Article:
After the discovery of coumadin in the 1920’s, it was found
that its effect on coagulation was reflected in elevated prothrombin
times (PT). The PT was first introduced by Armand Quick in 1935.
It wasn’t until the 1960’s that safe therapeutic ranges
were established by clinical studies...that range being a PT ratio
of "2-3 times normal". At that time, most thromboplastins
were prepared the same. As industry responded to the demand for
PT reagents, different sources and sensitivities of reagents emerged.
This occurred slowly and without realization by treating physicians.
Over the ensuing decades, reagents available gradually and subtly
then decreased in sensitivity. This resulted in shorter and shorter
normal prothrombin times (relative to what Quick’s original
reagent had produced, and on which the clinical trials had been
performed). Clinicians continued to adjust coumadin dosage based
on previous personal experiential data, expecting longer clotting
times. Some patients became over-anticoagulated, and increased
bleeding complications occurred. In 1977, an internationally standardized
thromboplastin reagent was created similar to the original used
by Quick. By 1980, essentially all lot numbers of PT reagents were
assigned an International Sensitivity Index (ISI). The ISI is then
used to calculate a ratio of patient PT to control PT which is
equivalent to the original studies. This standardized ratio is
the International Normalized Ratio (INR). The INR is meant to take
the place of "2-3 times normal". In other words, an INR
of 2.0 - 3.0 is equivalent to the original calculation of a prothrombin
time "2 - 3 times the control". Using the INR, oral anticoagulants
can be monitored the same literally throughout the world, regardless
of lab systems.
There is nothing inherently wrong with using the raw prothrombin
time to adjust coumadin therapy. However, laboratories periodically
acquire new instruments or change reagent manufacturers...which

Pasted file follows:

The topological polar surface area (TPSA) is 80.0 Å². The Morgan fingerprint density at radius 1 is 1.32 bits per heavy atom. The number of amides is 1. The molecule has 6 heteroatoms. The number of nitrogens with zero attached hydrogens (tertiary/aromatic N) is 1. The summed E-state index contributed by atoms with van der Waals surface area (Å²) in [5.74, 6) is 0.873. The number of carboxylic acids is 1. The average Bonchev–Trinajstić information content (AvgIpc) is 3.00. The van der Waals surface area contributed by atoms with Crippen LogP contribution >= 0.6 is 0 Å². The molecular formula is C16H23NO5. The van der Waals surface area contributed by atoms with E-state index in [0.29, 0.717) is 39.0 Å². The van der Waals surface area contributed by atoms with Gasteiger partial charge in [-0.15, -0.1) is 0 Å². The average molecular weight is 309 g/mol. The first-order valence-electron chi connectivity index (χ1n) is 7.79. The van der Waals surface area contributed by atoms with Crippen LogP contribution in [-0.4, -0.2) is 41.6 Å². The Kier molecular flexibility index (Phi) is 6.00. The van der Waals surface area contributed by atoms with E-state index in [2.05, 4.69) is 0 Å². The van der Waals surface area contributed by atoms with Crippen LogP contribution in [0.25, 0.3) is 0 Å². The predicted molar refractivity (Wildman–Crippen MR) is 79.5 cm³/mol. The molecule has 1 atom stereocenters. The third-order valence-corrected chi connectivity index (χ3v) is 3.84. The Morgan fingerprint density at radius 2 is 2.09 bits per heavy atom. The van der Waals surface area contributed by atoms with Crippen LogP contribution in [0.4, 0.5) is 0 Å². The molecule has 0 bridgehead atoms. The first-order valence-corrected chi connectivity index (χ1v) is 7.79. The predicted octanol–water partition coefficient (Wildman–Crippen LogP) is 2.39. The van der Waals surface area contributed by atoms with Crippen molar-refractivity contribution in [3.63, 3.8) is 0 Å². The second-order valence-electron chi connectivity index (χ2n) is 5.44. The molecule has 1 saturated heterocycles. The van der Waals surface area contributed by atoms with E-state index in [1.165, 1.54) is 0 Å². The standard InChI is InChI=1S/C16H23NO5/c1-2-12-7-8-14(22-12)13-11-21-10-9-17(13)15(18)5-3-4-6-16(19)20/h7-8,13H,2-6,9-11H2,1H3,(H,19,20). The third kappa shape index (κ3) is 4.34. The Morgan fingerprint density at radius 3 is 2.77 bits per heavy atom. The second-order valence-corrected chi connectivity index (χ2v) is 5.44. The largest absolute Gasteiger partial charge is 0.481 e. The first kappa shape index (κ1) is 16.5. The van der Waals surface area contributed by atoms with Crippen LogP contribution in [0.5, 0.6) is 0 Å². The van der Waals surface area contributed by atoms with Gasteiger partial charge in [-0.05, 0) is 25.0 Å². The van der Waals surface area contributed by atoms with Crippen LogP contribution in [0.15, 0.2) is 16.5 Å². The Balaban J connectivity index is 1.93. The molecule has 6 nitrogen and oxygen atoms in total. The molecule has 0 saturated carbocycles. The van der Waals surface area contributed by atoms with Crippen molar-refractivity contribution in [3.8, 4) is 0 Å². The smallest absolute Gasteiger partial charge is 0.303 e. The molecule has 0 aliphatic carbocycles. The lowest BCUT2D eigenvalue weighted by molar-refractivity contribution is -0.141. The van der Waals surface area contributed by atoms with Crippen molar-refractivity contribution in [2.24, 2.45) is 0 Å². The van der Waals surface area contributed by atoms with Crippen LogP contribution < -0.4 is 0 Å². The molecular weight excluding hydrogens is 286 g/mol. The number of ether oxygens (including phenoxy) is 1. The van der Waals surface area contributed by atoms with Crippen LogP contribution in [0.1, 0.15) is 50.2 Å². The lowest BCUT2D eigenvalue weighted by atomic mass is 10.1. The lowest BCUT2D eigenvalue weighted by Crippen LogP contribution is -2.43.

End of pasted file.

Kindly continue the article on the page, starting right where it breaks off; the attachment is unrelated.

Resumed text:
changes may affect clotting times. They must also renew reagent
lots, and each lot number has its own unique ISI number. In other
words, to be precise in using the only the prothrombin time itself
(without any ratios), one would need to adjust the therapeutic
range each time these changes occur, even though the changes may
be small. The reported INR reflects the test reagent used in your
patient's test at the time of the test, and eliminates the need
for consideration of these changing lab instruments and reagents.
As stated in our reports, the INR is intended only for initial
and serial guidance in patients on oral anticoagulants. The
INR has not been generally accepted as a guidance for assessing
bleeding tendency or therapeutic reversal of elevated PT’s
in patients not receiving oral anticoagulants. An INR of 0.8-1.2
is equivalent to our normal range, and is taken to mean "No
Anticoagulant Effect Present".
Anticoagulation in the Midlands:
The following hospitals have, or will have within the year, the
same instrumentation and same reagents: LMC, PRMH, PBMC, Providence,
and VAH. This is an effort to further standardize monitoring in
our immediate community.
William R. Armstrong, MD, Dept. Pathology, LMC 2/17/03
[NOTE: Uncomplicated invasive procedures such as arteriography
and endarterectomy are probably unlikely to have bleeding complications
within the mildly anticoagulated zone of INR between 1.2 to 1.5.
Oozing due to coumadin effect is treated with fresh frozen plasma
(posted February 20 2003; latest addition 24 Feb. 2003)